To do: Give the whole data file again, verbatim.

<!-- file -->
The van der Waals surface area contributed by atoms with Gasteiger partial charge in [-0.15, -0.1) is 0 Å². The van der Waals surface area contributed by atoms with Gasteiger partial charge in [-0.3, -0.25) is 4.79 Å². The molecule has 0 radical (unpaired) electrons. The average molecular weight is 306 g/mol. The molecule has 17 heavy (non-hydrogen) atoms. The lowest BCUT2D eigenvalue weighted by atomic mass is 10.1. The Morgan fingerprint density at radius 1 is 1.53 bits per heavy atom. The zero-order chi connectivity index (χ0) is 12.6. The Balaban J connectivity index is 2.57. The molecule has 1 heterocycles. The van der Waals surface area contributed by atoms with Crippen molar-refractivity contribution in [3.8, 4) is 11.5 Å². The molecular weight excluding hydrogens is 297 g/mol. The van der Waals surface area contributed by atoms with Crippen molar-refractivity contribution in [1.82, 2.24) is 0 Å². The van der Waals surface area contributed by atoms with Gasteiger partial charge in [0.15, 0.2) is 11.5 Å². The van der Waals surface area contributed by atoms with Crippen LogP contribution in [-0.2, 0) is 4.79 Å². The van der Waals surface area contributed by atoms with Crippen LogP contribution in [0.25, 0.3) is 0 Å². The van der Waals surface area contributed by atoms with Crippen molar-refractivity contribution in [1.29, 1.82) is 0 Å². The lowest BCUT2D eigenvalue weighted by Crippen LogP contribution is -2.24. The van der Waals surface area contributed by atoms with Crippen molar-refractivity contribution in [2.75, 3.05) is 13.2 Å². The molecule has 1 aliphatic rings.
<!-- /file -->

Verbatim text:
The van der Waals surface area contributed by atoms with Gasteiger partial charge in [-0.15, -0.1) is 0 Å². The van der Waals surface area contributed by atoms with Gasteiger partial charge in [-0.3, -0.25) is 4.79 Å². The molecule has 0 radical (unpaired) electrons. The average molecular weight is 306 g/mol. The molecule has 17 heavy (non-hydrogen) atoms. The lowest BCUT2D eigenvalue weighted by atomic mass is 10.1. The Morgan fingerprint density at radius 1 is 1.53 bits per heavy atom. The zero-order chi connectivity index (χ0) is 12.6. The Balaban J connectivity index is 2.57. The molecule has 1 heterocycles. The van der Waals surface area contributed by atoms with Crippen molar-refractivity contribution in [3.8, 4) is 11.5 Å². The molecular weight excluding hydrogens is 297 g/mol. The van der Waals surface area contributed by atoms with Crippen molar-refractivity contribution in [1.82, 2.24) is 0 Å². The van der Waals surface area contributed by atoms with Gasteiger partial charge in [0.15, 0.2) is 11.5 Å². The van der Waals surface area contributed by atoms with Crippen LogP contribution in [-0.2, 0) is 4.79 Å². The van der Waals surface area contributed by atoms with Crippen LogP contribution in [0.25, 0.3) is 0 Å². The van der Waals surface area contributed by atoms with Crippen molar-refractivity contribution in [1.29, 1.82) is 0 Å². The lowest BCUT2D eigenvalue weighted by Crippen LogP contribution is -2.24. The van der Waals surface area contributed by atoms with Crippen molar-refractivity contribution in [2.75, 3.05) is 13.2 Å². The molecule has 1 aliphatic rings.